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Note that the definition of a measure here is different than in most contexts.

Let $\mathcal{C}$ be a semialgebra. A function $\mu: \mathcal{C} \to [0, \infty]$ is a measure if:

  1. $\mu(\emptyset) = 0$
  2. For any sequence of pairwise disjoint sets $\{A_n\}_{n=1}^{\infty}\subset\mathcal{C}$ with $\bigcup_{n=1}^{\infty}A_n \in \mathcal{C}$, $\mu(\bigcup_{n=1}^{\infty}A_n)=\sum_{n=1}^{\infty}\mu(A_n)$.

Claims to be proven:

Let $\mu$ be a measure on a semialgebra $\mathcal{C}$ and let $\mathcal{A}$ be the smallest algebra generated by $\mathcal{C}$. For each $A \in \mathcal{A}$, set $$\bar{\mu}(A) = \sum_{i=1}^{k}\mu(B_i)$$ if the set $A$ has the representation $A = \bigcup_{i=1}^{k}B_i$ for some pairwise disjoint $B_1, \dots, B_k \in \mathcal{C}$, $k < \infty$. Then

  1. $\bar{\mu}$ is independent of the representation of $A$ as $A = \bigcup_{i=1}^{k}B_i$.
  2. $\bar{\mu}$ is finitely additive on $\mathcal{A}$.

Attempts:

  1. Suppose $A \in \mathcal{A}$ is such that $A = \bigcup_{i=1}^{k}B_i = \bigcup_{j=1}^{\ell}C_j$, where $B_i, C_j \in \mathcal{C}$ are pairwise disjoint. Then obviously $\bar{\mu}(A) = \sum_{i=1}^{k}\mu(B_i)$ and $\bar{\mu}(A) = \sum_{j=1}^{\ell}\mu(C_j)$. Thus the claim is proven.
  2. Let $A, B \in \mathcal{A}$ be disjoint. Since $\mathcal{A}$ is an algebra, $A \cup B \in \mathcal{A}$. Write $A = \bigcup_{i=1}^{k}A_i$ and $B = \bigcup_{j=1}^{\ell}B_j$. I'm struggling with how I should write $A \cup B$ as a union of pairwise disjoint sets.
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    $\begingroup$ Ad (1): No. You have to prove that the sums are equal. $\endgroup$ – Friedrich Philipp Mar 4 '16 at 16:54
  • $\begingroup$ @FriedrichPhilipp Sorry, can you clarify? I don't see this beyond the trivial fact that $\bar{\mu}(A) = \bar{\mu}(A)$. We have to show that the sums themselves are equal? How? $\endgroup$ – Clarinetist Mar 4 '16 at 16:56
  • $\begingroup$ It is not clear from the scratch that this definition is proper. You could have C's and B's such that both unions equal A but $\sum\mu(B_i)\neq\sum\mu(C_i)$. Therefore, it has to be proved that the sums actually give the same value. $\endgroup$ – Friedrich Philipp Mar 4 '16 at 16:59
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    $\begingroup$ You can't use $\bar{\mu}$ in your proof, as its goal is to prove that it is well defined. What you have to prove is that if $A=\bigcup_{i=1}^kB_i=\bigcup_{i=1}^lC_i$, then $\sum_{i=1}^k\mu(B_i)=\sum_{i=1}^l\mu(C_i)$. To do this, use the properties of $\mu$, which is defined on $\mathcal{C}$. $\endgroup$ – Augustin Mar 4 '16 at 17:00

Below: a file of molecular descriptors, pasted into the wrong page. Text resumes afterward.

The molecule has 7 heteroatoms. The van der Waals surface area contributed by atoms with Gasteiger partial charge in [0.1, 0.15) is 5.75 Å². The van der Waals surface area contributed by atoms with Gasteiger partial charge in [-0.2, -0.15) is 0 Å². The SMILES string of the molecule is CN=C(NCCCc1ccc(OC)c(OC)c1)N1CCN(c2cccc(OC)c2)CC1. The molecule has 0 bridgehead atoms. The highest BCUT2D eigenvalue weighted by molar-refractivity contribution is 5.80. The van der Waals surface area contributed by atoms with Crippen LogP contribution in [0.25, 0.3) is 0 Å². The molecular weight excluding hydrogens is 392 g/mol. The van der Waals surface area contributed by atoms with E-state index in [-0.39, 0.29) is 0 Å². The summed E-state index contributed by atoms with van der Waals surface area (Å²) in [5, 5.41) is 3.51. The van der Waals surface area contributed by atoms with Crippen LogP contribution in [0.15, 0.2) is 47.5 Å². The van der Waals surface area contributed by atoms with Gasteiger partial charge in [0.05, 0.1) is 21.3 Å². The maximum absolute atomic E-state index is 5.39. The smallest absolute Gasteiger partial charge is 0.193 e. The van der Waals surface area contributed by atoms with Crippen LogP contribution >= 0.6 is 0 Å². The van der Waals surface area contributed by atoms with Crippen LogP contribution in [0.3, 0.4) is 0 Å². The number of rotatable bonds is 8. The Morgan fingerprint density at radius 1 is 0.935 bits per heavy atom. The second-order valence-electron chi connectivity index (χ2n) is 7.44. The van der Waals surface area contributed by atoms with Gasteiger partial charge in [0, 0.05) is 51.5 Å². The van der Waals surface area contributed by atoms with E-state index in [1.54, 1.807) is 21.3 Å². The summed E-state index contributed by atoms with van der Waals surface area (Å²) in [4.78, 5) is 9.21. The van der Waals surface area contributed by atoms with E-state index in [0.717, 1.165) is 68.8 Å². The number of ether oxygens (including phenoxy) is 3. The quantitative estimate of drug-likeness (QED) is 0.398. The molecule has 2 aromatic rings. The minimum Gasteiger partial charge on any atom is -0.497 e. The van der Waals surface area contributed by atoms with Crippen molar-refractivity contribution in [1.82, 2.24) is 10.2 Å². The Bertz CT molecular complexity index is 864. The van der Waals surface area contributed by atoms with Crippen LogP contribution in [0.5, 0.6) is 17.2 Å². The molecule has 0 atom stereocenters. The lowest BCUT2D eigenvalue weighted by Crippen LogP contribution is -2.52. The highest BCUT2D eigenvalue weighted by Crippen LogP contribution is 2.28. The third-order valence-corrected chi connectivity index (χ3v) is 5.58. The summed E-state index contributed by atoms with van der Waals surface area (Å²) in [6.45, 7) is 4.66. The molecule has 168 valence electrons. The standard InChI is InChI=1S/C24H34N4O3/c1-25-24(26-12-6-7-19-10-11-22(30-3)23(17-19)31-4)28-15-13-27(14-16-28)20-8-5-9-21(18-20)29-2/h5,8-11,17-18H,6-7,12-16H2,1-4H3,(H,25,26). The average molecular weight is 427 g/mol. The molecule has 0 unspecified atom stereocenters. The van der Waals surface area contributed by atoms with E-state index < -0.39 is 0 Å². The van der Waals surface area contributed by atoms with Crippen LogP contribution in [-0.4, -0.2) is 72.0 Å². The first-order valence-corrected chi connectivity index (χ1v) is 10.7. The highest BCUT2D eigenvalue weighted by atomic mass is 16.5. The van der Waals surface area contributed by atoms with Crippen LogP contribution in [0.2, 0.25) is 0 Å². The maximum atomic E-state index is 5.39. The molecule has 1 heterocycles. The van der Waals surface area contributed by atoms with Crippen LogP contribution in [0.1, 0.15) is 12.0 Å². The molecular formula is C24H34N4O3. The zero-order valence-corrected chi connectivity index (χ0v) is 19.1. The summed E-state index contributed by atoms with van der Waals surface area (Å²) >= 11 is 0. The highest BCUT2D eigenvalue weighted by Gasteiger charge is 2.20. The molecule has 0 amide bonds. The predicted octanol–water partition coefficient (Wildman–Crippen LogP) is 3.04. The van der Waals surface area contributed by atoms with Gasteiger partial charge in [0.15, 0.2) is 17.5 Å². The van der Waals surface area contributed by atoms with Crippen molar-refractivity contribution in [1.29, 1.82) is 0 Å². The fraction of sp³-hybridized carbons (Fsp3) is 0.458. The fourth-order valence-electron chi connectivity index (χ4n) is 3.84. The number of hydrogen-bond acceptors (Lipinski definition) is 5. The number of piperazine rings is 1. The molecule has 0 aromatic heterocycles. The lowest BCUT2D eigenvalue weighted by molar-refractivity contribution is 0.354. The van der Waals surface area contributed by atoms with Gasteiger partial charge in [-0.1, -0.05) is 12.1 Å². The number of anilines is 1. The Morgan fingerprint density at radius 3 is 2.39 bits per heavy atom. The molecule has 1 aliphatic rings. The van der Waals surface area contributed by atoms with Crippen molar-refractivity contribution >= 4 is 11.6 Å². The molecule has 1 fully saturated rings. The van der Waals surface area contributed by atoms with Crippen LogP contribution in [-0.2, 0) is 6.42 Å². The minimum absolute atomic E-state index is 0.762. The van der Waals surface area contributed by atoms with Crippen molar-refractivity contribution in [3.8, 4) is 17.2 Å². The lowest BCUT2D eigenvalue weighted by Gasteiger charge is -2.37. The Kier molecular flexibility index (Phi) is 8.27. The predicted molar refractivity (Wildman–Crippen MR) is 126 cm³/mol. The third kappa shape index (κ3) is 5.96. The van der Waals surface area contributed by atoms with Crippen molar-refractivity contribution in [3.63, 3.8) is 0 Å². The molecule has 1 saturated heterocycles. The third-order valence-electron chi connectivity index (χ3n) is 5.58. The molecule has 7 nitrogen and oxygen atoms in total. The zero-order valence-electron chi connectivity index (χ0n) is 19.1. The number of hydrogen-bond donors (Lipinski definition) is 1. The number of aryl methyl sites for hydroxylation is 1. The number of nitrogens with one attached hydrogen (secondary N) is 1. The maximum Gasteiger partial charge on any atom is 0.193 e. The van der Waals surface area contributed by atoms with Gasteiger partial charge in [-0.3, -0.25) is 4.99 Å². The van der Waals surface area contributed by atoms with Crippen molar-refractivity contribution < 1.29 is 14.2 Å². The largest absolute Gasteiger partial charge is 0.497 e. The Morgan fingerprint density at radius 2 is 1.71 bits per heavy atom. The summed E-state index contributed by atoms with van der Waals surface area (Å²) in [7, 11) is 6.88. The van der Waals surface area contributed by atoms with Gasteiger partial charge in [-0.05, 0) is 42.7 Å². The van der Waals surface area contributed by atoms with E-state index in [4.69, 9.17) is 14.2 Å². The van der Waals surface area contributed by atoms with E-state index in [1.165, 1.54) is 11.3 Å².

• $\begingroup$ @Augustin Okay, I follow that. Thanks. Do you have any suggestions on 2? $\endgroup$ – Clarinetist Mar 4 '16 at 17:03
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Let it be that $A=\bigcup_{i=1}^{k}B_{i}=\bigcup_{j=1}^{m}C_{j}$ where $B_{1},\dots,B_{k}$ are pairwise disjoint elements of $\mathcal{C}$ and also where $C_{1},\dots,C_{m}$ are pairwise disjoint elements of $\mathcal{C}$ .

$\mu$ is additive on $\mathcal{C}$ and as a semialgebra $\mathcal{C}$ is closed under finite intersections. So the sets $B_i\cap C_j$ are mutually disjoint elements of $\mathcal C$ and we find:

$$\sum_{i=1}^{k}\mu B_{i}=\sum_{i=1}^{k}\sum_{j=1}^{m}\mu\left(B_{i}\cap C_{j}\right)=\sum_{j=1}^{m}\sum_{i=1}^{k}\mu\left(B_{i}\cap C_{j}\right)=\sum_{j=1}^{m}\mu C_{j}$$

Proved is now that $\bar{\mu}$ is independent of the representation of $A$.

Let it be that $A=\bigcup_{r=1}^{n}A_{r}$ where $A_{1},\dots,A_{n}\in\mathcal{A}$ are mutually disjoint.

As elements of the algebra generated by semialgebra $\mathcal{C}$ every $A_{r}$ can be written as $A_{r}=\bigcup_{l=1}^{k_{r}}B_{r,l}$ where the $B_{r,1},\dots,B_{r,k_{r}}$ are mutually disjoint elements of $\mathcal{C}$.

Then: $$A=\bigcup_{r=1}^{n}A_{r}=\bigcup_{r=1}^{n}\bigcup_{l=1}^{k_{r}}B_{r,l}$$ and: $$\bar{\mu}A=\sum_{r=1}^{n}\sum_{l=1}^{k_{r}}\mu B_{r,l}=\sum_{r=1}^{n}\bar{\mu}A_{r}$$ Proved is now that $\bar{\mu}$ is finitely additive on $\mathcal{A}$.

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